• Another advantage afforded by embodiments described herein is that because the low-feature core and the high-feature core collectively support the ISA feature set but individually support only a subset of it, each core may potentially individually consume less power than it would if it supported the entire ISA feature set.
  • Although embodiments have been described in which the multi-core processor has a single pair of asymmetric cores, other embodiments are contemplated in which the processor includes more than two cores in which at least one of the cores is asymmetric to the others, and other embodiments are contemplated which may include multiple pairs of asymmetric cores.
  • Furthermore, although embodiments have been described in which a switch is performed when either (1) the thread attempts to employ an unsupported feature, or (2) the low core is being over-utilized or the high core is being underutilized, other embodiments are contemplated in which a switch may be performed when the thread attempts to employ a supported feature, yet the feature is highly correlated to threads that have a performance requirement that is more closely related to the other core. For example, assume the high core is currently executing in the widest bit operating mode and the thread changes away to a narrower bit operating mode that is highly correlated to threads that have a lower performance requirement; then, a switch to the low core may be performed. In one embodiment, the switch manager causes the switch only if the high core's current utilization is not too great, e.g., not above a programmable predetermined threshold.
  • While various embodiments of the present invention have been described herein, it should be understood that they have been presented by way of example, and not limitation. It will be apparent to persons skilled in the relevant computer arts that various changes in form and detail can be made therein without departing from the scope of the invention. For example, software can enable, for example, the function, fabrication, modeling, simulation, description and/or testing of the apparatus and methods described herein. This can be accomplished through the use of general programming languages (e.g., C, C++), hardware description languages (HDL) including Verilog HDL, VHDL, and so on, or other available programs. Such software can be disposed in any known computer usable medium such as magnetic tape, semiconductor, magnetic disk, or optical disc (e.g., CD-ROM, DVD-ROM, etc.), a network, wire line, wireless or other communications medium. Embodiments of the apparatus and method described herein may be included in a semiconductor intellectual property core, such as a processor core (e.g., embodied, or specified, in a HDL) and transformed to hardware in the production of integrated circuits. Additionally, the apparatus and methods described herein may be embodied as a combination of hardware and software. Thus, the present invention should not be limited by any of the exemplary embodiments described herein, but should be defined only in accordance with the following claims and their equivalents. Specifically, the present invention may be implemented within a processor device that may be used in a general-purpose computer. Finally, those skilled in the art should appreciate that they can readily use the disclosed conception and specific embodiments as a basis for designing or modifying other structures for carrying out the same purposes of the present invention without departing from the scope of the invention as defined by the appended claims.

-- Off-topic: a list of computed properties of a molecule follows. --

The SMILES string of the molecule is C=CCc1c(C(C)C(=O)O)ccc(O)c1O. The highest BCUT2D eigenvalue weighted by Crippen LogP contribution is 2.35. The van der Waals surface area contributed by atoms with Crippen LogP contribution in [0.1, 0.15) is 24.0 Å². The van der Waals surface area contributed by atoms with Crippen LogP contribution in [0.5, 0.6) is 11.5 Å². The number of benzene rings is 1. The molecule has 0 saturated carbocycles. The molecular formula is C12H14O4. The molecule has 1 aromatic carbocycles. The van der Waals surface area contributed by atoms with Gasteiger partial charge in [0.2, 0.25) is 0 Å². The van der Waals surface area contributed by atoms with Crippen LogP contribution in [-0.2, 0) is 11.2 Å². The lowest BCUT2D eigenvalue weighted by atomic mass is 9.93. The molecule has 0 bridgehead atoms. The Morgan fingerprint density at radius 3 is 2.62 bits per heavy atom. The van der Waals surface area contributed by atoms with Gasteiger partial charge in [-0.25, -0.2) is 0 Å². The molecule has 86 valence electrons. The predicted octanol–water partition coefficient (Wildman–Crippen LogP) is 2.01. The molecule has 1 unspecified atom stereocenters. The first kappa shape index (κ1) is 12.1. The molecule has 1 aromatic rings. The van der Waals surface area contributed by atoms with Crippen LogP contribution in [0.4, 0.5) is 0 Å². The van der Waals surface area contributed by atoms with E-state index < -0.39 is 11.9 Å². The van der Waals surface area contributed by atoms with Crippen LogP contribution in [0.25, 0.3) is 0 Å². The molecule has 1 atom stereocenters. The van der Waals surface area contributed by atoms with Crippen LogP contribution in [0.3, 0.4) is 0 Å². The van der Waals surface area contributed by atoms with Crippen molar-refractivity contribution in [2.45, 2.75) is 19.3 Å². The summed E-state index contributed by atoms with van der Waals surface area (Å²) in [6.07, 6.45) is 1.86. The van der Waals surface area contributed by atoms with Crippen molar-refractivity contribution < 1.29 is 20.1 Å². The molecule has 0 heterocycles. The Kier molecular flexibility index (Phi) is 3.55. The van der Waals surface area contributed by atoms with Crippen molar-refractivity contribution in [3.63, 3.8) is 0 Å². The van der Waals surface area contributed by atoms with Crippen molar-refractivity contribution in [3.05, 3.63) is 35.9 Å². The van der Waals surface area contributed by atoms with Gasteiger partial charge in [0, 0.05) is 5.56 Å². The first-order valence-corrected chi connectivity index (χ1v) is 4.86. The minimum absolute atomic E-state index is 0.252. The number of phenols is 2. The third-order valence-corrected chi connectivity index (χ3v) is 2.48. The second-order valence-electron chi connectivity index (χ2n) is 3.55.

Claims (26)

1. A processor having an instruction set architecture (ISA) that includes a set of features, the processor comprising:
first and second processing cores, configured to support first and second respective subsets of features of the ISA feature set;
wherein the first subset of supported features is less than all the features of the ISA feature set;
wherein the first and second subsets of supported features are different from one another;
wherein the union of the first and second subsets of supported features is all the features of the ISA feature set;
wherein the first core is configured to detect that a thread, while being executed by the first core rather than by the second core, attempted to employ a feature of the ISA feature set that is not included in the first subset of supported features and, in response, to indicate a switch from the first core to the second core to execute the thread.
2. The processor of claim 1, wherein the first core is configured to execute the thread by consuming less power but with lower performance than the second core.
3. The processor of claim 1,
wherein the second subset of supported features is less than all the features of the ISA feature set;
wherein the second core is configured to detect that the thread, while being executed by the second core rather than by the first core, attempted to employ a feature of the ISA feature set that is not included in the second subset of supported features and, in response, to indicate a switch to the first core to execute the thread.
4. The processor of claim 1, wherein the first core is configured to detect that the thread attempted to employ the non-included feature by encountering in the thread an instruction of the ISA that is not supported by the first core.
5. The processor of claim 1, wherein the first core is configured to detect that the thread attempted to employ the non-included feature by encountering an attempt by the thread to enter an operating mode of the ISA that is not supported by the first core.